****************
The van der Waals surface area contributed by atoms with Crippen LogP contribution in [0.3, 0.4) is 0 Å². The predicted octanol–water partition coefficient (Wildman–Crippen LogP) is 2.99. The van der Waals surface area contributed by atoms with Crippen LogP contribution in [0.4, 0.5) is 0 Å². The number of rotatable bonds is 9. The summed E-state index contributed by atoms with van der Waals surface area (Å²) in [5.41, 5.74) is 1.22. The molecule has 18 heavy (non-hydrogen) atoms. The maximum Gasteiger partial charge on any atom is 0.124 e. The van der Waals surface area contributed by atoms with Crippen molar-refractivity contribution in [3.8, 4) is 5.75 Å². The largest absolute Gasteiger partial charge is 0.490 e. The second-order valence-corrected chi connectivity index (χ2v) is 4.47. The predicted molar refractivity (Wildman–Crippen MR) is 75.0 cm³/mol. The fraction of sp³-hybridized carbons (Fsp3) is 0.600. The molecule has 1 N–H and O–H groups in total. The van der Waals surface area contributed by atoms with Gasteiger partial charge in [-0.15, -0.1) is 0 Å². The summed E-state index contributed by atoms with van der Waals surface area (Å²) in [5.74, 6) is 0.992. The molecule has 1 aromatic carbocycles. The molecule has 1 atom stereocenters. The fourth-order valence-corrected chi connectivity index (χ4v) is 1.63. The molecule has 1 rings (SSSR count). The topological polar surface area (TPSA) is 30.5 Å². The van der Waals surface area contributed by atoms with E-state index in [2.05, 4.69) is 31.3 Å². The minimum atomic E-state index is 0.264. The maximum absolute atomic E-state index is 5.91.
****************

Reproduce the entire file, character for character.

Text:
The van der Waals surface area contributed by atoms with Crippen LogP contribution in [0.3, 0.4) is 0 Å². The predicted octanol–water partition coefficient (Wildman–Crippen LogP) is 2.99. The van der Waals surface area contributed by atoms with Crippen LogP contribution in [0.4, 0.5) is 0 Å². The number of rotatable bonds is 9. The summed E-state index contributed by atoms with van der Waals surface area (Å²) in [5.41, 5.74) is 1.22. The molecule has 18 heavy (non-hydrogen) atoms. The maximum Gasteiger partial charge on any atom is 0.124 e. The van der Waals surface area contributed by atoms with Crippen molar-refractivity contribution in [3.8, 4) is 5.75 Å². The largest absolute Gasteiger partial charge is 0.490 e. The second-order valence-corrected chi connectivity index (χ2v) is 4.47. The predicted molar refractivity (Wildman–Crippen MR) is 75.0 cm³/mol. The fraction of sp³-hybridized carbons (Fsp3) is 0.600. The molecule has 1 N–H and O–H groups in total. The van der Waals surface area contributed by atoms with Gasteiger partial charge in [-0.15, -0.1) is 0 Å². The summed E-state index contributed by atoms with van der Waals surface area (Å²) in [5.74, 6) is 0.992. The molecule has 1 aromatic carbocycles. The molecule has 1 atom stereocenters. The fourth-order valence-corrected chi connectivity index (χ4v) is 1.63. The molecule has 1 rings (SSSR count). The topological polar surface area (TPSA) is 30.5 Å². The van der Waals surface area contributed by atoms with E-state index in [2.05, 4.69) is 31.3 Å². The minimum atomic E-state index is 0.264. The maximum absolute atomic E-state index is 5.91.